Serving JSON With Vert.x

2 minute read

This article will explore serving JSON with the Vert.x toolkit. We start with an HTTP microservice. For help creating a microservice see HTTP Microservices With Vert.x in Java.

Open the project in your favorite IDE and edit the MainVerticle class as follows:

src/main/java/com/example/json_hello_world_service/MainVerticle.java

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package com.example.json_hello_world_service;

import io.vertx.core.AbstractVerticle;
import io.vertx.core.Promise;

public class MainVerticle extends AbstractVerticle {

  @Override
  public void start(Promise<Void> startPromise) throws Exception {
    vertx.createHttpServer().requestHandler(req -> {

      req.response()
        .putHeader("content-type", "application/json")
        .end("{\"greeting\":\"hello, world\"}");

    }).listen(8888, http -> {
      if (http.succeeded()) {
        startPromise.complete();
        System.out.println("HTTP server started on port 8888");
      } else {
        startPromise.fail(http.cause());
      }
    });
  }
}
  • Line 13 the content-type header is set to application/json
  • Line 14 writes a raw JSON string

Start the service using the following command:

% ./gradlew run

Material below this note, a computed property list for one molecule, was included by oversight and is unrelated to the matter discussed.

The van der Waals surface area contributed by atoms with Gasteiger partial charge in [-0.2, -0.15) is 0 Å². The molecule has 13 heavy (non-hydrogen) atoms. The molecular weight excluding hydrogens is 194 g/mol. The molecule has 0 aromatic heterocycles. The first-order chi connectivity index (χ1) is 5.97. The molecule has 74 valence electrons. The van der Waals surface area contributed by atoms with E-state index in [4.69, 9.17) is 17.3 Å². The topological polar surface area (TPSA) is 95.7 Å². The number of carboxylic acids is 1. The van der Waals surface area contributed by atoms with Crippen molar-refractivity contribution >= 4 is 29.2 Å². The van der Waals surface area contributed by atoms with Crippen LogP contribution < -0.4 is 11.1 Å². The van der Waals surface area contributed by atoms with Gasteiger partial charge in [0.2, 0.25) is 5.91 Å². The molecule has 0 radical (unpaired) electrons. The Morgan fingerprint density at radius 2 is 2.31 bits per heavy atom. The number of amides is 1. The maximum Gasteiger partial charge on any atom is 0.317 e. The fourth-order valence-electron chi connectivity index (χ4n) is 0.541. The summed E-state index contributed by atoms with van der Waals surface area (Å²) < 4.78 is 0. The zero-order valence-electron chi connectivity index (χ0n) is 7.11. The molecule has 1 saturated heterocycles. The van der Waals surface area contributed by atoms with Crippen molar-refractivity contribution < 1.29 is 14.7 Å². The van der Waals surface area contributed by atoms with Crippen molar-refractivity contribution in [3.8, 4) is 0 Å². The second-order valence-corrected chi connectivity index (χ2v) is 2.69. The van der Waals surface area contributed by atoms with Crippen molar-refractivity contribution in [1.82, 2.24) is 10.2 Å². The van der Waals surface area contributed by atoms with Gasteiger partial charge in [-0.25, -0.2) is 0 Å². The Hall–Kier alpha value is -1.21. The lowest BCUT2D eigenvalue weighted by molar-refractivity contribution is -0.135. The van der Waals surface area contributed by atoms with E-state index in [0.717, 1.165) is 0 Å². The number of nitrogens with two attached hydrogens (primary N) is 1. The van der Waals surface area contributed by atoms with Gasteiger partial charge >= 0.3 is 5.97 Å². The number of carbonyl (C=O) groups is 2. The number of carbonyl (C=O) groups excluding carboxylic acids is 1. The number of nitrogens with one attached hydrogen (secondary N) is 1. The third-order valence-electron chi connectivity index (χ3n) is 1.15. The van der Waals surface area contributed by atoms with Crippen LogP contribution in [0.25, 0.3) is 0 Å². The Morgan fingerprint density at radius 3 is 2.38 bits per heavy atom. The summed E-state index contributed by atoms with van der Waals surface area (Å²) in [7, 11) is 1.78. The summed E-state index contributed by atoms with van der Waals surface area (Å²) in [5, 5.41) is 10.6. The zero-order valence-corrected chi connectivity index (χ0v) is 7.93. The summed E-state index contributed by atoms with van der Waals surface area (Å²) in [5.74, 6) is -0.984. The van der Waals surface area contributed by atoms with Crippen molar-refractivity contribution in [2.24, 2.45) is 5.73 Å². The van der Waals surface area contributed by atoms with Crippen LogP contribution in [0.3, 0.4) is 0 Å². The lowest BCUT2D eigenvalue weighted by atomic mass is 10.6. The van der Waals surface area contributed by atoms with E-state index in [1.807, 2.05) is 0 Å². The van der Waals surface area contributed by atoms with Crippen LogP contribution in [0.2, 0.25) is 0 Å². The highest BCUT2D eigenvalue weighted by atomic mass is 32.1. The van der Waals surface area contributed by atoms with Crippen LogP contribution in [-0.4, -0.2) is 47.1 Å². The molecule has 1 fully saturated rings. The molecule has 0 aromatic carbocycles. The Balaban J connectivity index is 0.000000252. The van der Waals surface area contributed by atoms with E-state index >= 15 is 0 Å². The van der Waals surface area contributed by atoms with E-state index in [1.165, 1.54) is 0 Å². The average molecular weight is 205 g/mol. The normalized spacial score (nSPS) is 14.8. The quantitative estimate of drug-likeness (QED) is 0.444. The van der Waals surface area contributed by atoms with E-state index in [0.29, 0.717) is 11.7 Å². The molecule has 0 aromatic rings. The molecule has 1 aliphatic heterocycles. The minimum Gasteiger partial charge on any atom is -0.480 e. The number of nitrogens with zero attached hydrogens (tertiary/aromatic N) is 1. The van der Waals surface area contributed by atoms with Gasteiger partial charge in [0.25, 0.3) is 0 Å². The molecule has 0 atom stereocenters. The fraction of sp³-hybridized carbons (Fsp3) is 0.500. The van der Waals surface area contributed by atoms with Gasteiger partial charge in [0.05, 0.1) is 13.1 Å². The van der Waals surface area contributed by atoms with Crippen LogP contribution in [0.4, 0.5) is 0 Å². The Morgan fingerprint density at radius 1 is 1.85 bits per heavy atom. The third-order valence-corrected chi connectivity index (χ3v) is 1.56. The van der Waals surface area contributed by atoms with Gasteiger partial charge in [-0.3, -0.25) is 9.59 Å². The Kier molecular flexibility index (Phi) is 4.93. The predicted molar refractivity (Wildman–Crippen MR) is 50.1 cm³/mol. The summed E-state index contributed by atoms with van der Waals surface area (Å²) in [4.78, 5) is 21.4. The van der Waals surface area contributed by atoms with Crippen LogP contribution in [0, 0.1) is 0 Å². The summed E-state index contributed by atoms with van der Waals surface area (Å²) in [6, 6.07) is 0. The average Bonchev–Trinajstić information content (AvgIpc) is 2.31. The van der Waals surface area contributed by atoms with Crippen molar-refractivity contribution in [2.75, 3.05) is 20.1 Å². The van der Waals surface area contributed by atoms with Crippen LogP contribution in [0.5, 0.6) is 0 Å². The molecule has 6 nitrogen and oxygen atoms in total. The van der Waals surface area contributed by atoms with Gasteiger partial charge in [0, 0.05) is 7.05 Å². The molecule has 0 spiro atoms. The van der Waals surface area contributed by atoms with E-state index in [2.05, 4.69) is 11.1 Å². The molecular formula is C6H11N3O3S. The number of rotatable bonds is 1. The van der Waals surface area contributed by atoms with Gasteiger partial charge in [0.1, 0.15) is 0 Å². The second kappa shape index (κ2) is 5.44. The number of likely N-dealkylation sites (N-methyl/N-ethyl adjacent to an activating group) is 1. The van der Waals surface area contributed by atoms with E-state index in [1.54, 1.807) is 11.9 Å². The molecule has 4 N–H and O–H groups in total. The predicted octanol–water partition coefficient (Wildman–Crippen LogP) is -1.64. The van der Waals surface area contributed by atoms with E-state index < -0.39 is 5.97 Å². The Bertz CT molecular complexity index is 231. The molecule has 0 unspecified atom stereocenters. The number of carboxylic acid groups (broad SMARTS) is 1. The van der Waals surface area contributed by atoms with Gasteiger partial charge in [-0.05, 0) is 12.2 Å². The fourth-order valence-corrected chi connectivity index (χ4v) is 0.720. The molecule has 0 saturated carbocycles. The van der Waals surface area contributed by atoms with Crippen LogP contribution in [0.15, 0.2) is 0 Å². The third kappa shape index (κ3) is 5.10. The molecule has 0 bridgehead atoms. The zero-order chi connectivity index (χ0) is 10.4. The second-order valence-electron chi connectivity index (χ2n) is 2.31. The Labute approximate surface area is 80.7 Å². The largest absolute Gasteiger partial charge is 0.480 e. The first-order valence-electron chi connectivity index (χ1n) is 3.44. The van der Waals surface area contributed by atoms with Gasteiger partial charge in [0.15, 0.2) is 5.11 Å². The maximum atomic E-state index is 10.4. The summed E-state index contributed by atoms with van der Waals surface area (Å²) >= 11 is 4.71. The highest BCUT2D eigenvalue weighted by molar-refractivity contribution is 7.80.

Test it with curl (or open localhost:8888 in a web browser):

% curl localhost:8888
{"greeting":"hello, world"}

To view the content-type header add the -v (verbose) flag:

% curl -v localhost:8888
*   Trying ::1...
* TCP_NODELAY set
* Connected to localhost (::1) port 8888 (#0)
> GET / HTTP/1.1
> Host: localhost:8888
> User-Agent: curl/7.64.1
> Accept: */*
> 
< HTTP/1.1 200 OK
< content-type: application/json
< content-length: 27
< 
* Connection #0 to host localhost left intact
{"greeting":"hello, world"}* Closing connection 0

JsonObject

Java doesn’t have a native JSON object however the Vert.x library provides a JsonObject to serve JSON. Under the hood, JsonObject is a facade over a LinkedHashMap Java collection. It contains many helper methods for getting or setting values in a JSON structure. In addition Vert.x uses Jackson to parse and serialize to and from the JsonObject.

Modify the MainVerticle class to use a JsonObject:

src/main/java/com/example/json_hello_world_service/MainVerticle.java

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package com.example.json_hello_world_service;

import io.vertx.core.AbstractVerticle;
import io.vertx.core.Promise;
import io.vertx.core.json.JsonObject;

public class MainVerticle extends AbstractVerticle {

  @Override
  public void start(Promise<Void> startPromise) throws Exception {
    vertx.createHttpServer().requestHandler(req -> {

      var json = new JsonObject().put("greeting", "hello, world");

      req.response()
        .putHeader("content-type", "application/json")
        .end(json.encode());

    }).listen(8888, http -> {
      if (http.succeeded()) {
        startPromise.complete();
        System.out.println("HTTP server started on port 8888");
      } else {
        startPromise.fail(http.cause());
      }
    });
  }
}
  • Line 13 a JsonObject was created. Notice the fluent programming interface of the object.
  • Line 17 encode() is called on the JsonObject to produce a UTF-8 encoded string.

Notice the output doesn’t change:

% curl localhost:8888
{"greeting":"hello, world"}%

Admittedly the example is overly simple. It is to isolate the key pieces for serving JSON from a Vert.x HTTP microservice.

Source

GitHub: json-hello-world-service

References

Vert.x Documentation

Updated: